How to format your references using the Genes to Cells citation style

This is a short guide how to format citations and the bibliography in a manuscript for Genes to Cells. For a complete guide how to prepare your manuscript refer to the journal's instructions to authors.

Using reference management software

Typically you don't format your citations and bibliography by hand. The easiest way is to use a reference manager:

PaperpileThe citation style is built in and you can choose it in Settings > Citation Style or Paperpile > Citation Style in Google Docs.
EndNoteDownload the output style file
Mendeley, Zotero, Papers, and othersThe style is either built in or you can download a CSL file that is supported by most references management programs.
BibTeXBibTeX syles are usually part of a LaTeX template. Check the instructions to authors if the publisher offers a LaTeX template for this journal.

Journal articles

Those examples are references to articles in scholarly journals and how they are supposed to appear in your bibliography.

Not all journals organize their published articles in volumes and issues, so these fields are optional. Some electronic journals do not provide a page range, but instead list an article identifier. In a case like this it's safe to use the article identifier instead of the page range.

A journal article with 1 author
Grant, P. (2002). Is a bell tolling for Bell Labs? Nature 417, 789.
A journal article with 2 authors
Forterre, Y., & Dumais, J. (2011). Materials science. Generating helices in nature. Science 333, 1715–1716.
A journal article with 3 authors
Mackenzie, R.B., Dewberry, C.T., & Leopold, K.R. (2015). SULFUR CHEMISTRY. Gas phase observation and microwave spectroscopic characterization of formic sulfuric anhydride. Science 349, 58–61.
A journal article with 15 or more authors
Vartiainen, M.K., Guettler, S., Larijani, B., & Treisman, R. (2007). Nuclear actin regulates dynamic subcellular localization and activity of the SRF cofactor MAL. Science 316, 1749–1752.

Books and book chapters

Here are examples of references for authored and edited books as well as book chapters.

An authored book
Bahgat, G. (2011). Energy Security (Chichester, UK: John Wiley & Sons, Ltd).
An edited book
(2010). Seizures in Critical Care: A Guide to Diagnosis and Therapeutics (Totowa, NJ: Humana Press).
A chapter in an edited book
Kluza, E., Strijkers, G.J., & Nicolay, K. (2013). Multifunctional Magnetic Resonance Imaging Probes. In Molecular Imaging in Oncology, O. Schober, & B. Riemann, eds. (Berlin, Heidelberg: Springer), pp. 151–190.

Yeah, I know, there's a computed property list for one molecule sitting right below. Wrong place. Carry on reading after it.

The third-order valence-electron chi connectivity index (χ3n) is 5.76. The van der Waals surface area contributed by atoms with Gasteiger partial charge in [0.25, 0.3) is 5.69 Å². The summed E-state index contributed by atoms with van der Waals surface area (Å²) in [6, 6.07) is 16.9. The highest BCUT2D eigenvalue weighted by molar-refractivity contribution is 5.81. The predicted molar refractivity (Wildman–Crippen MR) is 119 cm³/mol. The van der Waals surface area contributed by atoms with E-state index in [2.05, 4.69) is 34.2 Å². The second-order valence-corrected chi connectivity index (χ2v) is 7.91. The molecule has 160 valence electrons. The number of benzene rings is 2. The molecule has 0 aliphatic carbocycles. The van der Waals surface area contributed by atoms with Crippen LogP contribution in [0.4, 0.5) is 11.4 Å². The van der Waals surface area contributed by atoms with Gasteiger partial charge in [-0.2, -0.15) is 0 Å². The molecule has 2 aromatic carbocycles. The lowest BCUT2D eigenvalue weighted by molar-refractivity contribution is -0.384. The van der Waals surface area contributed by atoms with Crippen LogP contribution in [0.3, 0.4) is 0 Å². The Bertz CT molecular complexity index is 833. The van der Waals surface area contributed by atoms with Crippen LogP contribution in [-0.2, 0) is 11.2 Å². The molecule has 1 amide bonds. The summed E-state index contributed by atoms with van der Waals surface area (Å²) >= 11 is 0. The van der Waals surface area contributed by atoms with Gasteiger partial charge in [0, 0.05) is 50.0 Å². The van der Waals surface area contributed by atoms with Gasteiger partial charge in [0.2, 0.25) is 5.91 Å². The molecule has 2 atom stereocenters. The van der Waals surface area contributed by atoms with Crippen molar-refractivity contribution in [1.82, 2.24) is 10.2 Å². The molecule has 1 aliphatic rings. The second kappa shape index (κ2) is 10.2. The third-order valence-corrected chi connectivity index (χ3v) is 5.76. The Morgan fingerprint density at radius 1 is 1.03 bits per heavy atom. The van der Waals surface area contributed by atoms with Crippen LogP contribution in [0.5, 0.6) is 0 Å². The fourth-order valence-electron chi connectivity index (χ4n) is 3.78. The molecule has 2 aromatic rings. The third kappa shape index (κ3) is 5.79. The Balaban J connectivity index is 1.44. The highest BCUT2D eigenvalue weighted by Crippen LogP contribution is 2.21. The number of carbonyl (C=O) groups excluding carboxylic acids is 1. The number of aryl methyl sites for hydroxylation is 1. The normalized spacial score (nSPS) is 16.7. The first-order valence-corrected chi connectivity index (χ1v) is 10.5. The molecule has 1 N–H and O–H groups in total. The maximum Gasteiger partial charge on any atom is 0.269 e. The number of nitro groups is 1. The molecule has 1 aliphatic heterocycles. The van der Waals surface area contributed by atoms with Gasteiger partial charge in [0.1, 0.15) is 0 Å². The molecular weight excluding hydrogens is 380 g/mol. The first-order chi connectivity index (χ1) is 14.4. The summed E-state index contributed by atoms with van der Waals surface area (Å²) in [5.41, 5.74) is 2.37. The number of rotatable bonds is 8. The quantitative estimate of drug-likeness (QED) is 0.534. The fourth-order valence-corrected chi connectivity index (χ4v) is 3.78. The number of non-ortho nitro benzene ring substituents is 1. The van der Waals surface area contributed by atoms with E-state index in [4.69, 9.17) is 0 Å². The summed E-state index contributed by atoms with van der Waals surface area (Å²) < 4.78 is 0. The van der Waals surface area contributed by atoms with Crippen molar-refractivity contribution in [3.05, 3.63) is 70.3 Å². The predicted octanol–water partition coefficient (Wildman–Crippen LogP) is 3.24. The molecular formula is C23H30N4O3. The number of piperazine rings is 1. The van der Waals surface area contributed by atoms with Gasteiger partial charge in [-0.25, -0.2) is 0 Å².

Web sites

Sometimes references to web sites should appear directly in the text rather than in the bibliography. Refer to the Instructions to authors for Genes to Cells.

Blog post
Andrew, E. (2014). Biggest Genome Yet Sequenced (IFLScience).

Reports

This example shows the general structure used for government reports, technical reports, and scientific reports. If you can't locate the report number then it might be better to cite the report as a book. For reports it is usually not individual people that are credited as authors, but a governmental department or agency like "U. S. Food and Drug Administration" or "National Cancer Institute".

Government report
Government Accountability Office (2016). Motor Carriers: Better Information Needed to Assess Effectiveness and Efficiency of Safety Interventions (Washington, DC: U.S. Government Printing Office).

Theses and dissertations

Theses including Ph.D. dissertations, Master's theses or Bachelor theses follow the basic format outlined below.

Doctoral dissertation
Al-Kharafi, H.T. (2017). TF-CBT with the Pediatric Medical Population: A Modification. Doctoral dissertation. Pepperdine University.

News paper articles

Unlike scholarly journals, news papers do not usually have a volume and issue number. Instead, the full date and page number is required for a correct reference.

New York Times article
Smith, M., & GEORGE ETHEREDGE for THE NEW YORK TIMES (2017). Pipeline Again Divides Nebraska. New York Times.

In-text citations

References should be cited in the text by name and year in parentheses:

This sentence cites one reference (Grant, 2002).
This sentence cites two references (Forterre & Dumais, 2011; Grant, 2002).

Here are examples of in-text citations with multiple authors:

  • Two authors: (Forterre & Dumais, 2011)
  • Three or more authors: (Vartiainen et al., 2007)

About the journal

Full journal titleGenes to Cells
AbbreviationGenes Cells
ISSN (online)1365-2443
ScopeCell Biology
Genetics
General Medicine

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